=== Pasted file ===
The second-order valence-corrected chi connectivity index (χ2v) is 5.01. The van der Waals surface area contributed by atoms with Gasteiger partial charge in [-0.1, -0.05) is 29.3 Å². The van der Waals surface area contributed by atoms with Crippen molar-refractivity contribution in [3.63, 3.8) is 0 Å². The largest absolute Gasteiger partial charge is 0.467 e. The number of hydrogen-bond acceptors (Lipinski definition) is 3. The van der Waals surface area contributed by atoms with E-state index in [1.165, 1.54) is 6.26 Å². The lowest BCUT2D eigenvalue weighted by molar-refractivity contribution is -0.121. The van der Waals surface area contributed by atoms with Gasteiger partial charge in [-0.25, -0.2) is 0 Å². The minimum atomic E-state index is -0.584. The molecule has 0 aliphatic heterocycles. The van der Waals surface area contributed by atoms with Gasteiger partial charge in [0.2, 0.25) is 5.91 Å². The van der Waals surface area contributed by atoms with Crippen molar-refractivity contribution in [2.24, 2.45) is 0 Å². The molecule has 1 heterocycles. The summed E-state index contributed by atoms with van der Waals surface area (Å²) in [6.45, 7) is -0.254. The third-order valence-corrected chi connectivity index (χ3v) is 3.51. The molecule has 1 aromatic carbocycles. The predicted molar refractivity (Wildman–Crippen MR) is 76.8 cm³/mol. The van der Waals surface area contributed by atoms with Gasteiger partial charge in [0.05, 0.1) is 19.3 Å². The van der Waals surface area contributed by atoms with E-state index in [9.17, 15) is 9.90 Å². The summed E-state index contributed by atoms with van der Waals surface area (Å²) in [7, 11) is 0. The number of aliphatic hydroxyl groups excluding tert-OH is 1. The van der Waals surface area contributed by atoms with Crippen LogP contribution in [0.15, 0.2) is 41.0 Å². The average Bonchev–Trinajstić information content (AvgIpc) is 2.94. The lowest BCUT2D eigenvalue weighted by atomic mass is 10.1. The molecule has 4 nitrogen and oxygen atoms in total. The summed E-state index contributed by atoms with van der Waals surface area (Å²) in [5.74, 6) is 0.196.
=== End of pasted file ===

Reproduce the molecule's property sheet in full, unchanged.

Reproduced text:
The second-order valence-corrected chi connectivity index (χ2v) is 5.01. The van der Waals surface area contributed by atoms with Gasteiger partial charge in [-0.1, -0.05) is 29.3 Å². The van der Waals surface area contributed by atoms with Crippen molar-refractivity contribution in [3.63, 3.8) is 0 Å². The largest absolute Gasteiger partial charge is 0.467 e. The number of hydrogen-bond acceptors (Lipinski definition) is 3. The van der Waals surface area contributed by atoms with E-state index in [1.165, 1.54) is 6.26 Å². The lowest BCUT2D eigenvalue weighted by molar-refractivity contribution is -0.121. The van der Waals surface area contributed by atoms with Gasteiger partial charge in [-0.25, -0.2) is 0 Å². The minimum atomic E-state index is -0.584. The molecule has 0 aliphatic heterocycles. The van der Waals surface area contributed by atoms with Gasteiger partial charge in [0.2, 0.25) is 5.91 Å². The van der Waals surface area contributed by atoms with Crippen molar-refractivity contribution in [2.24, 2.45) is 0 Å². The molecule has 1 heterocycles. The summed E-state index contributed by atoms with van der Waals surface area (Å²) in [6.45, 7) is -0.254. The third-order valence-corrected chi connectivity index (χ3v) is 3.51. The molecule has 1 aromatic carbocycles. The predicted molar refractivity (Wildman–Crippen MR) is 76.8 cm³/mol. The van der Waals surface area contributed by atoms with Gasteiger partial charge in [0.05, 0.1) is 19.3 Å². The van der Waals surface area contributed by atoms with E-state index in [9.17, 15) is 9.90 Å². The summed E-state index contributed by atoms with van der Waals surface area (Å²) in [7, 11) is 0. The number of aliphatic hydroxyl groups excluding tert-OH is 1. The van der Waals surface area contributed by atoms with Crippen LogP contribution in [0.15, 0.2) is 41.0 Å². The average Bonchev–Trinajstić information content (AvgIpc) is 2.94. The lowest BCUT2D eigenvalue weighted by atomic mass is 10.1. The molecule has 4 nitrogen and oxygen atoms in total. The summed E-state index contributed by atoms with van der Waals surface area (Å²) in [5.74, 6) is 0.196.